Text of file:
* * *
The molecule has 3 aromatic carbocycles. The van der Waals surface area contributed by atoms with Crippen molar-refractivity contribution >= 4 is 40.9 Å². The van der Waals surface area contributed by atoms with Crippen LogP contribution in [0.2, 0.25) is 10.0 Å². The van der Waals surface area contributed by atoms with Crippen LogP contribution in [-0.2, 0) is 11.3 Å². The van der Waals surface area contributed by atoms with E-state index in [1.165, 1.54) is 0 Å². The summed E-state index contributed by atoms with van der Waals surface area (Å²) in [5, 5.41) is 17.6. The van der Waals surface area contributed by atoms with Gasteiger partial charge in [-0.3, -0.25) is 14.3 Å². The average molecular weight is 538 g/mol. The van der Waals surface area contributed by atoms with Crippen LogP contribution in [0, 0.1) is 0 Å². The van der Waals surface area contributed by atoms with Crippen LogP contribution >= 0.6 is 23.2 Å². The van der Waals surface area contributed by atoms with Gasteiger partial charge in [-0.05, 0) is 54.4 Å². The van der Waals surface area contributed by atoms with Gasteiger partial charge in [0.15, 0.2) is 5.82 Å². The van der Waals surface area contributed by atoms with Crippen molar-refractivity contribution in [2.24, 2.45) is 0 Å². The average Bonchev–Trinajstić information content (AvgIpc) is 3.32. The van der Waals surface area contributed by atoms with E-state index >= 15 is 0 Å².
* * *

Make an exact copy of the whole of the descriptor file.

The molecule has 3 aromatic carbocycles. The van der Waals surface area contributed by atoms with Crippen molar-refractivity contribution >= 4 is 40.9 Å². The van der Waals surface area contributed by atoms with Crippen LogP contribution in [0.2, 0.25) is 10.0 Å². The van der Waals surface area contributed by atoms with Crippen LogP contribution in [-0.2, 0) is 11.3 Å². The van der Waals surface area contributed by atoms with E-state index in [1.165, 1.54) is 0 Å². The summed E-state index contributed by atoms with van der Waals surface area (Å²) in [5, 5.41) is 17.6. The van der Waals surface area contributed by atoms with Gasteiger partial charge in [-0.3, -0.25) is 14.3 Å². The average molecular weight is 538 g/mol. The van der Waals surface area contributed by atoms with Crippen LogP contribution in [0, 0.1) is 0 Å². The van der Waals surface area contributed by atoms with Crippen LogP contribution >= 0.6 is 23.2 Å². The van der Waals surface area contributed by atoms with Gasteiger partial charge in [-0.05, 0) is 54.4 Å². The van der Waals surface area contributed by atoms with Gasteiger partial charge in [0.15, 0.2) is 5.82 Å². The van der Waals surface area contributed by atoms with Crippen molar-refractivity contribution in [2.24, 2.45) is 0 Å². The average Bonchev–Trinajstić information content (AvgIpc) is 3.32. The van der Waals surface area contributed by atoms with E-state index >= 15 is 0 Å².